1. Netflix wants to retain customers after their trial period – problem
  2. Customers who watch more movies are more likely to sign up – cause/effect #1
  3. Customers who discover good movies will watch more movies – cause/effect #2
  4. Build a system to recommend movies to customers – solution

At first glance it doesn’t seem that building a recommender system for movies helps Netflix to retain more customers. Using this technique, not only helps to solve the problem, it also provides valuable data and insights to the rest of the company and significantly lowers the business risk of the project.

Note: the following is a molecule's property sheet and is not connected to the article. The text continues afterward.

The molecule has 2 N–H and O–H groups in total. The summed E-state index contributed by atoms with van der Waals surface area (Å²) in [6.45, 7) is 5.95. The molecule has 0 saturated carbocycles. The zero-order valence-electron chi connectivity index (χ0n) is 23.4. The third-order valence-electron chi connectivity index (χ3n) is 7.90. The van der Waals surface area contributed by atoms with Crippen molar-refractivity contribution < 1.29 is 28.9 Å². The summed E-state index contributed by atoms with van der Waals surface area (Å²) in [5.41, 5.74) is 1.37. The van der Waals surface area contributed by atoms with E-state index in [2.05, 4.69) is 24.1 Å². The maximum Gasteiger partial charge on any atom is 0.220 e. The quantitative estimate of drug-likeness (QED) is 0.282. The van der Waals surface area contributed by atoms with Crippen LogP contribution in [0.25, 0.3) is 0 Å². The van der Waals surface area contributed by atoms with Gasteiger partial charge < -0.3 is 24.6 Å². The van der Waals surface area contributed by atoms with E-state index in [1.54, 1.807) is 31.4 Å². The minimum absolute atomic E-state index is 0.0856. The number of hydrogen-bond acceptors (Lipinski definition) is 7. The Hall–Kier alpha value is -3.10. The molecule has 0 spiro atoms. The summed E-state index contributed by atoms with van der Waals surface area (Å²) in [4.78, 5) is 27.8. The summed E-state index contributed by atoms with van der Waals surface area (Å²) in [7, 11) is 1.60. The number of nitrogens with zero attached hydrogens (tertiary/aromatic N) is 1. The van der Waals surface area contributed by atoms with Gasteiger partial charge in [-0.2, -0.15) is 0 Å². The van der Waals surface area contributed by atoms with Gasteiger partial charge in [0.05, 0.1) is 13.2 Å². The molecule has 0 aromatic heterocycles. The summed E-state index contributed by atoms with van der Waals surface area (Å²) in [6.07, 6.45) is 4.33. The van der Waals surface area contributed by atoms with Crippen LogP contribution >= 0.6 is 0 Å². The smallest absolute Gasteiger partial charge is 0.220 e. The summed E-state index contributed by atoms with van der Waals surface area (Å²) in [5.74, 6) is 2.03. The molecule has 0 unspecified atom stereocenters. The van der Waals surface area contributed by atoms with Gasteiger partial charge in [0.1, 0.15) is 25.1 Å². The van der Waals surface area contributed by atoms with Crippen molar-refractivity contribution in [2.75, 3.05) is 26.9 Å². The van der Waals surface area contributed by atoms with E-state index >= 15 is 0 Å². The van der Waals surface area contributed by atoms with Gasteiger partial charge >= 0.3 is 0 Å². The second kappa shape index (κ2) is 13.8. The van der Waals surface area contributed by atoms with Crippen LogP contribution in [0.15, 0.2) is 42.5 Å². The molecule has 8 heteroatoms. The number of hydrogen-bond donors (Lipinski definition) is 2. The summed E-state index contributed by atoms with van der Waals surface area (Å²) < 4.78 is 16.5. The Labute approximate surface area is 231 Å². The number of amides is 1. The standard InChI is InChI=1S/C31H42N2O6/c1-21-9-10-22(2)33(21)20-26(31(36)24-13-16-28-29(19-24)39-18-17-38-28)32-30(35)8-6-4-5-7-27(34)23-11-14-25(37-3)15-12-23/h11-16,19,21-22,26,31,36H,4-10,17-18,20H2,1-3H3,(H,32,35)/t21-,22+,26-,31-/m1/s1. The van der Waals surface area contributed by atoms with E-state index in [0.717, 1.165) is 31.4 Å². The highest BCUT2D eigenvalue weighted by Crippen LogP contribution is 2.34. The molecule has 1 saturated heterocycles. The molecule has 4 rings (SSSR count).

Data – Without context, data is just bytes on your hard drive. In the age of big data, people tend to measure companies by the amount of data they store, this is no more reasonable than measuring software by the number of lines in it. Not all data is created equal. A good data scientist knows the value of each data set in her possession, a great one will also know the value of those which are not and how to get them. One of the best examples of this principle can be found on the Google Image Search project. The people who worked on this project realized that getting more labels on the images they have will yield better results than improving their machine learning algorithms. In 2006, Google released a game where two players would receive the same image and their goal was to describe the image they were seeing. If both players used the same word, they would get points, and Google would get an invaluable piece of information about this image. The conception of the game did not involve fancy PhD level statistics, but a very clever sense about general problem solving.